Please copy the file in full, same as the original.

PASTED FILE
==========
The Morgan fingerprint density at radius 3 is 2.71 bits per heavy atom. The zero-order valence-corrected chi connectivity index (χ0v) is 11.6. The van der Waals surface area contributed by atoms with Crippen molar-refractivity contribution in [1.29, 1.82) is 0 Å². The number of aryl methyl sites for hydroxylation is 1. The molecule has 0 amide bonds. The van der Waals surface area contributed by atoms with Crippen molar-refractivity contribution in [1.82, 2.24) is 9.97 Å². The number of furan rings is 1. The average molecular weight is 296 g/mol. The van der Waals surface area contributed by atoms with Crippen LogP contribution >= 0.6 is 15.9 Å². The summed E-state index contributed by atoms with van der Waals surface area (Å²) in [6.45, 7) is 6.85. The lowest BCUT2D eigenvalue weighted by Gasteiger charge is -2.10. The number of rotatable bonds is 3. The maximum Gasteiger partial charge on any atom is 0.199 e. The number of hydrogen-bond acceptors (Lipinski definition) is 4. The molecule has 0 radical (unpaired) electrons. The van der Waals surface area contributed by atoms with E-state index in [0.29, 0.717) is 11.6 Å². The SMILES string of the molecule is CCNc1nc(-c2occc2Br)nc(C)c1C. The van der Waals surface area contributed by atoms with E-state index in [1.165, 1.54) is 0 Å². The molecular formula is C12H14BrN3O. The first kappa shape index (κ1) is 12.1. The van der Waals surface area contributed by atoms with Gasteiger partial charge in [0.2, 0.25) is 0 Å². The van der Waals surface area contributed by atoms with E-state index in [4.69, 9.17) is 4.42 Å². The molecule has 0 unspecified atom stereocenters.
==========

The Morgan fingerprint density at radius 3 is 2.71 bits per heavy atom. The zero-order valence-corrected chi connectivity index (χ0v) is 11.6. The van der Waals surface area contributed by atoms with Crippen molar-refractivity contribution in [1.29, 1.82) is 0 Å². The number of aryl methyl sites for hydroxylation is 1. The molecule has 0 amide bonds. The van der Waals surface area contributed by atoms with Crippen molar-refractivity contribution in [1.82, 2.24) is 9.97 Å². The number of furan rings is 1. The average molecular weight is 296 g/mol. The van der Waals surface area contributed by atoms with Crippen LogP contribution >= 0.6 is 15.9 Å². The summed E-state index contributed by atoms with van der Waals surface area (Å²) in [6.45, 7) is 6.85. The lowest BCUT2D eigenvalue weighted by Gasteiger charge is -2.10. The number of rotatable bonds is 3. The maximum Gasteiger partial charge on any atom is 0.199 e. The number of hydrogen-bond acceptors (Lipinski definition) is 4. The molecule has 0 radical (unpaired) electrons. The van der Waals surface area contributed by atoms with E-state index in [0.29, 0.717) is 11.6 Å². The SMILES string of the molecule is CCNc1nc(-c2occc2Br)nc(C)c1C. The van der Waals surface area contributed by atoms with E-state index in [1.165, 1.54) is 0 Å². The molecular formula is C12H14BrN3O. The first kappa shape index (κ1) is 12.1. The van der Waals surface area contributed by atoms with Gasteiger partial charge in [0.2, 0.25) is 0 Å². The van der Waals surface area contributed by atoms with E-state index in [4.69, 9.17) is 4.42 Å². The molecule has 0 unspecified atom stereocenters.